Chunk is so no-budget, so DIY that there’s no licence for tonight’s (free) event: its BYOB, and people file in with carrier bags containing four-packs and the atmosphere is just so laid back that my anxieties about finding the place (Chunk is hidden through a door up some steps (which I worry I may fall down on my way out) next to a car repair place in an industrial area two miles out into the arse-end of nowhere) and all of the other stuff I panic about but tend not to talk about evaporate almost immediately. There are friendly faces, faces I recognise, faces I can chat to, and it feels more like a house party than a gig.

Only, there’s a gig PA and there are bands, and Beige Palace are on first. I note that they’ve been using a quite from a review I wrote of their live debut on my only previous visit to Chunk in the summer of 2016, which says ‘Beige Palace make sparse-sounding music that’s jarring, dissonant and hints at a clash between early Pram and No Wave angularity.’ Two yeas on, it still seems a fair summary. ‘It’s not math-rock’, their diminutive and moustachioed front man, Freddy Vinehill-Clifee forewarns the audience before they begin their set. He’s right. It’s atonal, droney, repetitive noise-rock with an almost spoken word delivery. Kelly Bishop’s flat, elongated vowels are reminiscent of Mark E. Smith in the early years of The Fall. They’re bursting with nagging, awkward guitar lines and clattering percussion playing unusual time signatures, too. So, like math-rock, only not. Or something. But it’s not about labels, but the music, and while they’re still rough ‘n’ ready, their confidence and intuition has evolved a lot over the last two years, and they turn in a more than decent performance.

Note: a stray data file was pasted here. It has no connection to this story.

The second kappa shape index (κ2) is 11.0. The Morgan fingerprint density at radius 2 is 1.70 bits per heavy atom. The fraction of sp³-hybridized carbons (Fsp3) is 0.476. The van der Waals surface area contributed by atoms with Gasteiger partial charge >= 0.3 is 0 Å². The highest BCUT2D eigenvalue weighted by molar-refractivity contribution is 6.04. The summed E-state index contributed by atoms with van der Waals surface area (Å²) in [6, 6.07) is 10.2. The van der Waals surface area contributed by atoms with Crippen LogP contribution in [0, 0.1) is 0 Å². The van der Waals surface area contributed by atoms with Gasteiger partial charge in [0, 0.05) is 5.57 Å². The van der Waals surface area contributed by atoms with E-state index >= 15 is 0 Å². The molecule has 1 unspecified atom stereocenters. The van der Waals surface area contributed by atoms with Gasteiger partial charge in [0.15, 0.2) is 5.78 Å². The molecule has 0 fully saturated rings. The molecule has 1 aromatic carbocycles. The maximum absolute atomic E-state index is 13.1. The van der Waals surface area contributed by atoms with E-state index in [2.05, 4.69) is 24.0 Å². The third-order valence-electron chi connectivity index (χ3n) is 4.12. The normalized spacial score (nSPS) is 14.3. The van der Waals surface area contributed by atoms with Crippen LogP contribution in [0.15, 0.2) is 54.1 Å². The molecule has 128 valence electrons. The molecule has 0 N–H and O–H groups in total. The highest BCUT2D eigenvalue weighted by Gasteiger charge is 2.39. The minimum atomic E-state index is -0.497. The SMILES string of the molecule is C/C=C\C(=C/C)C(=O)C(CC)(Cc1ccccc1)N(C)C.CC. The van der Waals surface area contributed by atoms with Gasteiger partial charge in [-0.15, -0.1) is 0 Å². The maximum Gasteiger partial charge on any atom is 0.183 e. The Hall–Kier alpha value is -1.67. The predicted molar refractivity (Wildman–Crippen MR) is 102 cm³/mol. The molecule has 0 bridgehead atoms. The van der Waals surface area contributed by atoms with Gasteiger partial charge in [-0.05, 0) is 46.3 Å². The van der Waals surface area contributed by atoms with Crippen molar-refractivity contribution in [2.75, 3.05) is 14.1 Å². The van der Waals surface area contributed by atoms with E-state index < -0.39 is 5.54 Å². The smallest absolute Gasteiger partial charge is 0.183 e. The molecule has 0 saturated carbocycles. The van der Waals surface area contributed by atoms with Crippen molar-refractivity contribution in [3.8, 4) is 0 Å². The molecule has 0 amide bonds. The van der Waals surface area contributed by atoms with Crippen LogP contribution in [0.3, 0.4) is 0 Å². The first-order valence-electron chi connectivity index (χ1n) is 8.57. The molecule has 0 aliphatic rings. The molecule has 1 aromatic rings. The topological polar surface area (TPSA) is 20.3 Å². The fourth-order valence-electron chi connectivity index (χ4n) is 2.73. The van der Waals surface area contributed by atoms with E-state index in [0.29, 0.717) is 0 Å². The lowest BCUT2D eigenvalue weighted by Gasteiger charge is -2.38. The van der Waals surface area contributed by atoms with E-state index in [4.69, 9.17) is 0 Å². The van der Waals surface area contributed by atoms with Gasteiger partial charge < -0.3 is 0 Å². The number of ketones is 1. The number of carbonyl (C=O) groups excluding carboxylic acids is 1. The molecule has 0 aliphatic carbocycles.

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Beige Palace

It was the release of BRITN3Y that brought deranged Edinburgh 3-piece Britney to my attention, and I’d been itching to see them live ever since. They don’t disappoint. Comprising bass – through a fuckload of pedals; vocals – through an even bigger fuckload of pedals; – and drums, they deliver sonic riots in the form of blistering sub-two-minute noisefests. Occasionally, chuggy riffs and even grooves emerge from the screaming, spasmodic mess, albeit fleetingly. It hurts after two songs. It hurts a whole lot better after ten. The speaker a foot from my right ear is sounding like it’s fucked and they just fuck it harder with a relentless barrage of explosive, brutal hybridized noise that draws on elements of metal, hardcore, and grindcore and Final Fantasy (the victory fanfare is a recurrent feature throughout their set and closes it, too, while the infamous Tidus Laugh from FF X also features). They’re joined at the end by NALA for some screaming vocals to wrap up set appropriately culminates in an ear-splitting wall of noise, and I’m not the only one blown away.

Britney

Britney

It turns out that Jack Gordon still has the copy of The Rage Monologues from the time we exchanged books. He’s read my review of the album, and during our brief exchange, I’m reminded that so many of the people who make art that pushes extremities, in whatever way, are the most pleasant, polite, and mild-mannered people you could wish to meet. It’s their outlet, and it’s what keeps them sane. Better to make brutal art than commit mass murder. Probably. Jack – bespectacled, sporting jacket and chinos and looking like any other smart-casual office worker – is a nice guy. But with the aid of a PA, a backline, and a bottle of Buckfast, he brings the brutality.